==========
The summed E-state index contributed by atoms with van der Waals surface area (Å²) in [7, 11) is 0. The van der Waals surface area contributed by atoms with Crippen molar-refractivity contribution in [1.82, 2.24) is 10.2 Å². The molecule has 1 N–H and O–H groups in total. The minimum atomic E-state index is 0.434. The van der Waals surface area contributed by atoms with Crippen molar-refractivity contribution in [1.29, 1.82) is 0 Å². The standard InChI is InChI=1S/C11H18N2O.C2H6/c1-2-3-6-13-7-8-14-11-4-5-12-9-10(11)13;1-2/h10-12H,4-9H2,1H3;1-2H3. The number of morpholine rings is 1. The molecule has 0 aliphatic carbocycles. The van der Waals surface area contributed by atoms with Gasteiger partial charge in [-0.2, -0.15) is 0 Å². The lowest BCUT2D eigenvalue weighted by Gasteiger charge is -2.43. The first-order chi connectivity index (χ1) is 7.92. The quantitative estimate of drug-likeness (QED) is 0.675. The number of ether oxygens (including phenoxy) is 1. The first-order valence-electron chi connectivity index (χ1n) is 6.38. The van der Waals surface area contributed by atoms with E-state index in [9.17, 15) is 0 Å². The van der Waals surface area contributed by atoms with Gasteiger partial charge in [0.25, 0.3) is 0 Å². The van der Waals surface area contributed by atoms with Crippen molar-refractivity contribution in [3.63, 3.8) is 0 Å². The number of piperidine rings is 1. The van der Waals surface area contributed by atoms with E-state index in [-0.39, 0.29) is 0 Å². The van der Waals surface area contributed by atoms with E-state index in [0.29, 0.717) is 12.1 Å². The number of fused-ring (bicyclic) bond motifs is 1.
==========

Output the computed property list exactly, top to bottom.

The summed E-state index contributed by atoms with van der Waals surface area (Å²) in [7, 11) is 0. The van der Waals surface area contributed by atoms with Crippen molar-refractivity contribution in [1.82, 2.24) is 10.2 Å². The molecule has 1 N–H and O–H groups in total. The minimum atomic E-state index is 0.434. The van der Waals surface area contributed by atoms with Crippen molar-refractivity contribution in [1.29, 1.82) is 0 Å². The standard InChI is InChI=1S/C11H18N2O.C2H6/c1-2-3-6-13-7-8-14-11-4-5-12-9-10(11)13;1-2/h10-12H,4-9H2,1H3;1-2H3. The number of morpholine rings is 1. The molecule has 0 aliphatic carbocycles. The van der Waals surface area contributed by atoms with Gasteiger partial charge in [-0.2, -0.15) is 0 Å². The lowest BCUT2D eigenvalue weighted by Gasteiger charge is -2.43. The first-order chi connectivity index (χ1) is 7.92. The quantitative estimate of drug-likeness (QED) is 0.675. The number of ether oxygens (including phenoxy) is 1. The first-order valence-electron chi connectivity index (χ1n) is 6.38. The van der Waals surface area contributed by atoms with E-state index in [9.17, 15) is 0 Å². The van der Waals surface area contributed by atoms with Gasteiger partial charge in [0.25, 0.3) is 0 Å². The van der Waals surface area contributed by atoms with Crippen molar-refractivity contribution in [3.63, 3.8) is 0 Å². The number of piperidine rings is 1. The van der Waals surface area contributed by atoms with E-state index in [-0.39, 0.29) is 0 Å². The van der Waals surface area contributed by atoms with E-state index in [0.29, 0.717) is 12.1 Å². The number of fused-ring (bicyclic) bond motifs is 1.